What is a “Hostile Work Environment”?

In employment discrimination law, the phrase “hostile work environment” has a very specific meaning that does not encompass all circumstances that the word “hostile” might suggest.

Courts repeatedly say, for example, that the employment laws do not provide a “general civility code” for the workplace. In addition, as set forth below, in order to be actionable, the alleged “hostility” must be based on a protected characteristic, such as race, sex, age, sexual orientation, disability, etc. As the Second Circuit explained in Alfano v. Costello, 294 F.3d 365, 377 (2d Cir. 2002):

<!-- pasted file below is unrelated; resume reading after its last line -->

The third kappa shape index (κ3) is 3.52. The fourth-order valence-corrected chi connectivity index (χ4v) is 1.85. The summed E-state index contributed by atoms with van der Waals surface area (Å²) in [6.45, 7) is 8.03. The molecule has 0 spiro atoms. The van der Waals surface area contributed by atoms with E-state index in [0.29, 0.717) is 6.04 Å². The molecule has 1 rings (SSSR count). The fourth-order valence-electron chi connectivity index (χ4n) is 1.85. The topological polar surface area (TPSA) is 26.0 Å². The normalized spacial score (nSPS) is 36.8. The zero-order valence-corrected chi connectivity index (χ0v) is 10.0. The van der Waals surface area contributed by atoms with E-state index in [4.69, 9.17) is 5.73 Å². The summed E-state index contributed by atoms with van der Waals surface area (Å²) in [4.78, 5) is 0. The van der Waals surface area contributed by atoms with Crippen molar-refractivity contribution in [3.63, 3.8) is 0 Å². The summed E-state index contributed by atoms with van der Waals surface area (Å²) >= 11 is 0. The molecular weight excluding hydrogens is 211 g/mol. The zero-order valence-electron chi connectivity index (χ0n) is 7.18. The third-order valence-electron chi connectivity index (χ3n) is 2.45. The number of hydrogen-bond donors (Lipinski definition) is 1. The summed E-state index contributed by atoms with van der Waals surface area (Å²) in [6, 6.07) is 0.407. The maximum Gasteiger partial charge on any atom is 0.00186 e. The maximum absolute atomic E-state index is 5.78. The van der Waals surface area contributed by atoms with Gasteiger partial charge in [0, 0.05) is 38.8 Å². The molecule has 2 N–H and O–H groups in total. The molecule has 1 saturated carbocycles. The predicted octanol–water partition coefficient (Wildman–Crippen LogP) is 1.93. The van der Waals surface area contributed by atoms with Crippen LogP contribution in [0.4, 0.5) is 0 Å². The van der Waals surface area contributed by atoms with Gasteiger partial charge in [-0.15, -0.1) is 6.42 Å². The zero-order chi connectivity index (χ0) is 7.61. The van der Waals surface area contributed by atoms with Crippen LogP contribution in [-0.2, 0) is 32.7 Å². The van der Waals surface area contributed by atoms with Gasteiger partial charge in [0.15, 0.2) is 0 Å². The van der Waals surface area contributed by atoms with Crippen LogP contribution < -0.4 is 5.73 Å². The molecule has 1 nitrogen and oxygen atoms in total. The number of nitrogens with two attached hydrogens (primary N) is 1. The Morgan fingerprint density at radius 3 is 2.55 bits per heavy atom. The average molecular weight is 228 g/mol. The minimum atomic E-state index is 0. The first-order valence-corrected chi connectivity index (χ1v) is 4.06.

Everyone can be characterized by sex, race, ethnicity, or (real or perceived) disability; and many bosses are harsh, unjust, and rude. It is therefore important in hostile work environment cases to exclude from consideration personnel decisions that lack a linkage or correlation to the claimed ground of discrimination. Otherwise, the federal courts will become a court of personnel appeals.

What follows is a brief overview of the general principles applicable when determining whether a work situation is an actionable “hostile work environment.”